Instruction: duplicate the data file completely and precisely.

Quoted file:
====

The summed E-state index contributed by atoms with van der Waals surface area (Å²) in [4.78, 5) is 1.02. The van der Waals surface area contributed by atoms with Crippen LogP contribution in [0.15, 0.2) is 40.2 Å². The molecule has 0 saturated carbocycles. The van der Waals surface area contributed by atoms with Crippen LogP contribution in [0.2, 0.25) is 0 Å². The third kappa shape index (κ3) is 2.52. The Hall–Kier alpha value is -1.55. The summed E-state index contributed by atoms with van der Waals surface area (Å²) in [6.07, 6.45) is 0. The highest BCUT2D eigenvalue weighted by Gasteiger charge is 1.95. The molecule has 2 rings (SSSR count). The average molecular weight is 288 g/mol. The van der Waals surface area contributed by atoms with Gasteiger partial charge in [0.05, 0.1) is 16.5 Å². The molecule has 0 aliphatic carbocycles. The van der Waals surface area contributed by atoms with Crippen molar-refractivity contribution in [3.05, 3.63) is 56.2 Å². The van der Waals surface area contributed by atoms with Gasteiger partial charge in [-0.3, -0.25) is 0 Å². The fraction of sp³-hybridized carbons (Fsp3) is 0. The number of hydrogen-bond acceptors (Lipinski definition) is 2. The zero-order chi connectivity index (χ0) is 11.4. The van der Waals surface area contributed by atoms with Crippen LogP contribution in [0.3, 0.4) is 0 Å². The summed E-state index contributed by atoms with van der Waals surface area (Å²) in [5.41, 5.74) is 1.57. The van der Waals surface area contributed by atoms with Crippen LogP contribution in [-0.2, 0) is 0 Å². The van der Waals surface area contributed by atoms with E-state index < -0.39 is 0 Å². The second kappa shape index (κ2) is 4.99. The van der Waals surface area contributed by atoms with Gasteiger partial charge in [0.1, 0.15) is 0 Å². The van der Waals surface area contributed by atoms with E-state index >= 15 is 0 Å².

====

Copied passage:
The summed E-state index contributed by atoms with van der Waals surface area (Å²) in [4.78, 5) is 1.02. The van der Waals surface area contributed by atoms with Crippen LogP contribution in [0.15, 0.2) is 40.2 Å². The molecule has 0 saturated carbocycles. The van der Waals surface area contributed by atoms with Crippen LogP contribution in [0.2, 0.25) is 0 Å². The third kappa shape index (κ3) is 2.52. The Hall–Kier alpha value is -1.55. The summed E-state index contributed by atoms with van der Waals surface area (Å²) in [6.07, 6.45) is 0. The highest BCUT2D eigenvalue weighted by Gasteiger charge is 1.95. The molecule has 2 rings (SSSR count). The average molecular weight is 288 g/mol. The van der Waals surface area contributed by atoms with Gasteiger partial charge in [0.05, 0.1) is 16.5 Å². The molecule has 0 aliphatic carbocycles. The van der Waals surface area contributed by atoms with Crippen molar-refractivity contribution in [3.05, 3.63) is 56.2 Å². The van der Waals surface area contributed by atoms with Gasteiger partial charge in [-0.3, -0.25) is 0 Å². The fraction of sp³-hybridized carbons (Fsp3) is 0. The number of hydrogen-bond acceptors (Lipinski definition) is 2. The zero-order chi connectivity index (χ0) is 11.4. The van der Waals surface area contributed by atoms with Crippen LogP contribution in [0.3, 0.4) is 0 Å². The summed E-state index contributed by atoms with van der Waals surface area (Å²) in [5.41, 5.74) is 1.57. The van der Waals surface area contributed by atoms with Crippen LogP contribution in [-0.2, 0) is 0 Å². The van der Waals surface area contributed by atoms with E-state index < -0.39 is 0 Å². The second kappa shape index (κ2) is 4.99. The van der Waals surface area contributed by atoms with Gasteiger partial charge in [0.1, 0.15) is 0 Å². The van der Waals surface area contributed by atoms with E-state index >= 15 is 0 Å².